chaff with structural elements whose signature is very close to that of the vessel. In future low temperature infrared decoys
will be used and the development of these devices is directed to the design of effective imaging decoys once the capabilities
of these types of seeker system become operational.
Some manufacturers of ship decoy launchers, such as Buck, Wallop, and Rafael place great emphasis on the trainability
of the launcher itself in order to achieve optimal deployment patterns. "Accurate and rapid deployment of countermeasures
within in the reduced field of view and reduced range gates of modern anti-ship missiles is required," Bannasch said. In his
opinion, standard decoy deployment procedures; where the decoy is deployed, the ship "catches" the decoy, and then the ships
runs for separation; cannot be achieved in the face of a supersonic missile threat, or one that has late lock-on capability.
Even so, it is not clear how an unsupported ship would survive a coordinated attack of staggered waves of missile
launches, particularly if the attacks came from more than one quarter. Consider also a series of attacks from the same quarter
a minute or so apart that would not provide sufficient time to reload the decoy launcher. The US Navy responds to these possibilities
with an elaborate task force system that protects key assets, such as nuclear aircraft carriers, with escorts and aircraft.
On the other hand, this offers scant protection to the pickets, and the Japanese kamikazes exploited this shortcoming to good
effect during World War Two. And what are anti-ship missiles but the kamikazis of today?
Flare Natural Selection: Genetic algorithms can help select optimal flare patterns
Greg Rohling and Dr.Darrell Lamm
When a single flare will not decoy a threat, design of an integrated flare pattern is required to protect a platform.
Unfortunately, this can become a daunting task. For example, a flare pattern for a large aircraft may contain up to 16 flares,
with each flare needing a definition of three attributes: the choice of one of the four aircraft dispensers, the choice of
one of the eight possible flares in inventory, and the time of ejection between 0 and 2.56 seconds to 10 millisecond accuracy.
This typical example defines a 48 dimensional search space with 1062 possibilities. Since an exhaustive search is
impossible, researchers at Georgia Tech Research Institute (GTRI) have successfully applied Genetic Algorithms (GAs) for searching
the search space to find flare patterns that provide countermeasures for several types of threats under numerous conditions.
GAs have proven superior to traditional gradient decent algorithms for problems such as these where the search space is of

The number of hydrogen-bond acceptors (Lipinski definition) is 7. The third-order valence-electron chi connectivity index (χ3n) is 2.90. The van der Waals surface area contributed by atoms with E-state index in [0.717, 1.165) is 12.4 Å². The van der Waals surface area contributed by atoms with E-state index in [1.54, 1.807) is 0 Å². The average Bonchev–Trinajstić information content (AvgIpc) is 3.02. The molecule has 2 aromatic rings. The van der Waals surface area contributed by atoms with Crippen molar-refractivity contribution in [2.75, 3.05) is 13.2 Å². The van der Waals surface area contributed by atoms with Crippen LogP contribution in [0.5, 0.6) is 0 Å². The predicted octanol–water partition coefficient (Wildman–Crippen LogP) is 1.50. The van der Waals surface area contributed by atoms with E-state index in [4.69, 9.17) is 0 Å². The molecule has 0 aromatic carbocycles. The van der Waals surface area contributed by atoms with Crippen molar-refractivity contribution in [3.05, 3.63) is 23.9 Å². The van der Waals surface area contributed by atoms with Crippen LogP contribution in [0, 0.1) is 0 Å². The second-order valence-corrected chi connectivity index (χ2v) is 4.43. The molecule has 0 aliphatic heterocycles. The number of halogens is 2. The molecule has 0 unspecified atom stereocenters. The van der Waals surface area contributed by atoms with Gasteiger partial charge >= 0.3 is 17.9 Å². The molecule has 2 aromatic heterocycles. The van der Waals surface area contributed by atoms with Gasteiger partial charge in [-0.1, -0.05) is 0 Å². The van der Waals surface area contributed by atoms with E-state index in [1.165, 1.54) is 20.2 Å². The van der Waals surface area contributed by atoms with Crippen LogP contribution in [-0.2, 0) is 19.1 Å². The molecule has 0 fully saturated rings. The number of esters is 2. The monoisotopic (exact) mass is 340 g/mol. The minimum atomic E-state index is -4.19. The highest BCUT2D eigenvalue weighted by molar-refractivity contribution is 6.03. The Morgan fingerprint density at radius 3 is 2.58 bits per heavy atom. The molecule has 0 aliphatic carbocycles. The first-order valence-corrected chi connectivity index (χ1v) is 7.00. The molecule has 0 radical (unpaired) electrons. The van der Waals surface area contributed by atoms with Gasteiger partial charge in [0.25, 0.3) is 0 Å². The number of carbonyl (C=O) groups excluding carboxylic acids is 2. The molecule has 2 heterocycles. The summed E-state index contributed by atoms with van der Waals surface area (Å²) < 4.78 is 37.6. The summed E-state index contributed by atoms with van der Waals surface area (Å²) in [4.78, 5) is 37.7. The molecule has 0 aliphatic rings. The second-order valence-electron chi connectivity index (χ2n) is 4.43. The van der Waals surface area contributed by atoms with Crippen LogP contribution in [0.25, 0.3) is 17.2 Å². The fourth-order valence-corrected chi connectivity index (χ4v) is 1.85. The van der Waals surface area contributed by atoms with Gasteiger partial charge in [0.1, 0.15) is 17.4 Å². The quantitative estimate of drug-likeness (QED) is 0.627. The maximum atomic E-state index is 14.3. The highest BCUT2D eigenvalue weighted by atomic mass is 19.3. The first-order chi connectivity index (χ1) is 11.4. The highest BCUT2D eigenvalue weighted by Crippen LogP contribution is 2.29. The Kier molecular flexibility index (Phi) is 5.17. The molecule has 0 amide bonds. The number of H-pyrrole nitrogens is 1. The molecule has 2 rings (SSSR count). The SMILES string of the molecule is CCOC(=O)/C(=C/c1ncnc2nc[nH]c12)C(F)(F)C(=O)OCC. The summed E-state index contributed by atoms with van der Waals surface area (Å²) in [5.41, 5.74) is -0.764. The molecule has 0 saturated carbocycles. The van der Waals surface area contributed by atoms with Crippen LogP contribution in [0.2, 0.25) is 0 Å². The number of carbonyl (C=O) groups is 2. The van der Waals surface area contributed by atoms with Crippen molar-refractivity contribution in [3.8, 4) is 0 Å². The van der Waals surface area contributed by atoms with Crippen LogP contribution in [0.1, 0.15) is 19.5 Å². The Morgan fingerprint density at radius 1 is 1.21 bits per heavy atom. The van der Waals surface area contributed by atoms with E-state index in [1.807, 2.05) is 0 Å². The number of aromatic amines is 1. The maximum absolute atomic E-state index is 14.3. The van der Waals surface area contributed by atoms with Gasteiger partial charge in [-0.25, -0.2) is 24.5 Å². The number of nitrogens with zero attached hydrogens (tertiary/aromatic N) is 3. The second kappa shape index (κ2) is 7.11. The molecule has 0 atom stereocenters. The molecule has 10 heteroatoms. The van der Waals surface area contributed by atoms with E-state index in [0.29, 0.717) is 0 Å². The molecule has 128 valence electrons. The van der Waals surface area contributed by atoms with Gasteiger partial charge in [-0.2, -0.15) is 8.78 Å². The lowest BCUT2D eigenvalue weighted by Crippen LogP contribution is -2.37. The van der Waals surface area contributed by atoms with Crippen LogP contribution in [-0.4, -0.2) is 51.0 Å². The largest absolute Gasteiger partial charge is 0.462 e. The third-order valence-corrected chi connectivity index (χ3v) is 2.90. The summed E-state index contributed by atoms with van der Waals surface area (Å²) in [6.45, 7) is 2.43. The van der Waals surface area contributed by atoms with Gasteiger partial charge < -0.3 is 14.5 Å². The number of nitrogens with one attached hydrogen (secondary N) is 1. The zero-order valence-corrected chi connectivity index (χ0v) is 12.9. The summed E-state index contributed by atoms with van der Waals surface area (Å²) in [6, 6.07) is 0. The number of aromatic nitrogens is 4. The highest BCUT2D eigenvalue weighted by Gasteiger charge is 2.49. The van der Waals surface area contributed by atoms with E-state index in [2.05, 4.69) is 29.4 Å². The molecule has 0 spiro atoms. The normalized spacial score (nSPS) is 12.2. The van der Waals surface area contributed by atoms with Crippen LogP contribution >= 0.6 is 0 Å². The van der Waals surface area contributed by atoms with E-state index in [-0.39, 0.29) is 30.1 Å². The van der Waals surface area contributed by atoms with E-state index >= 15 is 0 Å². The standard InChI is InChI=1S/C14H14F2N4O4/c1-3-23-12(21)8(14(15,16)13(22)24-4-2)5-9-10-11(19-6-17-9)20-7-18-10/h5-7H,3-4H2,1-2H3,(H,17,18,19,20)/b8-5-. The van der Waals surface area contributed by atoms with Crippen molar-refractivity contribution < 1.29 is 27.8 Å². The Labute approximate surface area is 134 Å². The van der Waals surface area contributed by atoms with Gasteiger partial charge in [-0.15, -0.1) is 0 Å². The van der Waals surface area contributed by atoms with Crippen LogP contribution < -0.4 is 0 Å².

high dimension and the output of the fitness function contains high frequencies, and many local maxima and minima. GAs mimic
the three major features of natural evolution: natural selection, exchange of genetic material during mating, and random mutations.
Specifically for the flare pattern applications, those flare patterns that are determined to be best of the current
generation have the highest probability of propagating their characteristic into future generations. The mating process then
takes attributes from the parent patterns and combines them to create the next generation of flare patterns. The mutation
process randomly perturbs the attributes of the flare patterns, providing a natural resistance to getting trapped on a local
maxima.Evaluations for flare patterns are done using either hardware or software simulations of the threats, which involves
simulations for many threat scenarios. For example, a flare pattern must be effective regardless of variations in threat type,
attack angle and attack range. It must handle variations in atmospherics and warning time. Also, the pattern must be effective
at many aircraft speeds, altitudes and maneuver conditions.
These numerous variations in threat scenarios define an Objective Space. Multiple Objective Genetic Algorithms (MOGAs)
find a set of solutions where each individual is not out performed in all objectives by any other individual. The designer
is then able to choose the pattern that best fits his needs. Unfortunately, algorithms to date require the solution of all
objectives before assigning a fitness value.
Fortunately, dispenser such at the ALE-47 are able to dispense different patterns based on the current state of the
aircraft. Likewise, warning systems are beginning to estimate the angle of arrival and threat types. Because this additional
information can be used to eject a flare pattern specific to the detected threat scenario, there are many fewer objectives
for a single pattern to meet.
Greg Rohling and Dr. Darrell Lamm are researchers at Georgia Tech Research Institute.
Copyright 2001 eDefenseonline.com & Horizon House Publications